Claressa Shields is used to being the first. The youngest boxer at the 2012 U.S. Olympic trials, she became the first U.S. boxer to win the first-ever Olympic gold medal in the first year that women’s boxing became an Olympic sport (2012). She repeated the feat in 2016.
On the first Saturday in June, Shields defeated Maricela Cornejo by unanimous decision and successfully defended her four middleweight championship belts. She is the only boxer in history, female or male, to hold all four major world titles simultaneously in two weight classes (WBA, WBC, IBF and WBO).
The Flint, Michigan native did it in front of 11,784 people in the downtown Detroit arena, the first time boxing has been held there since it opened in 2017. It also was the first time this columnist ever saw the 5’8” Shields fight.
According to CompuBox, which tracks every punch, the champ “consistently connected with clean, head-snapping blows” —230 jabs, 255 power shots—and had nearly four times as many total punches (124-32) and almost three times as many jabs (23-8). Cornejo was a last-minute replacement when Shields’ original opponent had to bow out due to a failed drug test.
“The only work that I could have done was getting the knockout,” Shields told me when asked if that was her at her best. “I’m not saying I could have done anything better. Other than that [a knockout], I think I did everything right.”
Cornejo said afterward, “I think I held my ground, and I know I caught her with some good shots.”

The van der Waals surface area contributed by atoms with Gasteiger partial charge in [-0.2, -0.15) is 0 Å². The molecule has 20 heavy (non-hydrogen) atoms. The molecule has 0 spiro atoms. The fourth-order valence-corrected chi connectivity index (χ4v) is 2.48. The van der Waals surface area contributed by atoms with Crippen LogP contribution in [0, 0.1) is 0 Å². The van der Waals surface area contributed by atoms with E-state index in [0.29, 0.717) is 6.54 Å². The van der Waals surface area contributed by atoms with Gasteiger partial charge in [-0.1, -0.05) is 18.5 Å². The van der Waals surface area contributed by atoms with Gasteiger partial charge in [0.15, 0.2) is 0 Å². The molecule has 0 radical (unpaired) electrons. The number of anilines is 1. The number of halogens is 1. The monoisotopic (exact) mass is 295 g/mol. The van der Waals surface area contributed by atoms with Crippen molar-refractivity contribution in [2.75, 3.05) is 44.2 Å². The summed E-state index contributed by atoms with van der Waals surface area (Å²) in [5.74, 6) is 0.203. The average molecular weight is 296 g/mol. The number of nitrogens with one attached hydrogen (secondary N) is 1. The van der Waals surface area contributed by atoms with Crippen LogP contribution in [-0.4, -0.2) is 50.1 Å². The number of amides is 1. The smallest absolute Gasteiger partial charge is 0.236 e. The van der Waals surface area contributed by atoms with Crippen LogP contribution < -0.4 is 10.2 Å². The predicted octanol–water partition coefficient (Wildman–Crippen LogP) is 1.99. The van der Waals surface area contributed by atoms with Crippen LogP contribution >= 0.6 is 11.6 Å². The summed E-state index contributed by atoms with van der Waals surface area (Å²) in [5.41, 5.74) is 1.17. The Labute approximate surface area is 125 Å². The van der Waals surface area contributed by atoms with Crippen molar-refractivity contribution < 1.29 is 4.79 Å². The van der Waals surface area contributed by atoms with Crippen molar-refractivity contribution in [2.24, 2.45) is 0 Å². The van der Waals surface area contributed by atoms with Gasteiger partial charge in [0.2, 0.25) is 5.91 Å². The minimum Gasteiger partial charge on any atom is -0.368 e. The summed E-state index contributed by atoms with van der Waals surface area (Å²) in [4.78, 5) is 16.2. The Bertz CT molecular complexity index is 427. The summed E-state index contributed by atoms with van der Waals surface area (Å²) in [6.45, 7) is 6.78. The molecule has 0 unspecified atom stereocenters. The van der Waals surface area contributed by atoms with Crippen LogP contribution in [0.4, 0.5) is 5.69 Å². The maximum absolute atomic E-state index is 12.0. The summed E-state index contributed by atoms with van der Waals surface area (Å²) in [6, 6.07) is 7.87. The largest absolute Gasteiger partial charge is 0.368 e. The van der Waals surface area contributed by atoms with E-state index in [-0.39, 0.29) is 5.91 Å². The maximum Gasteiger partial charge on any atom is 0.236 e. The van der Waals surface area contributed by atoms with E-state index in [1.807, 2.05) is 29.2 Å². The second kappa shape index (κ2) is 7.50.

Even the winner praised her opponent. “Maricela is super tough. She was in shape and able to take the shots and able to get away from them. It was a great fight.”
Detroit has been the home of great boxing and great boxers for decades—Joe Louis ranks at the top of the list. Former champion and Detroiter Thomas Hearns, the first boxer to win world titles in five weight divisions during his four-decade boxing career, told me, “I think it is a great thing” to have boxing back in the D.
Shields’ 10-round fight was preceded by seven undercard fights that featured four championship bouts including hers. She oozes Flint pride, a city once known as “Vehicle City.” But since 2014, the city is known for its contaminated water because of bad politics.
“I am so proud to represent Flint,” she told me after her post-fight press conference. “That’s why I wear my hair blue—the water is not clean yet. We don’t ever give up. So, I’m happy that I was able to give everybody some hope.”
Like Flint, the Motor City is also a majority-Black city that’s had its share of bad politics over the years. “I think everything’s starting to look up for us,” said a Detroiter with pride, who I ran into before the fight, and was there with his two sons.
Shields (14-0), also pointed out that women’s boxing is big business: “The sport of boxing is changing, and not just women’s boxing and men’s boxing. It’s just boxing. We put all those myths to rest when they say women fighters don’t have fans, that they won’t come out.
“If you look at 20 years ago, 10 years ago, even five years ago, women boxers were not here. I truly believe that without me and all my trash talk, we would still be in the same place, especially if I hadn’t put in so much hard work and really fought the best.”
“I’ve been watching her [Shields] ever since she went to the Olympics,” admitted the Motor City native and boxing fan.
“Tonight was special,” concluded the champ. “I believe that we are a step closer to equality in boxing.”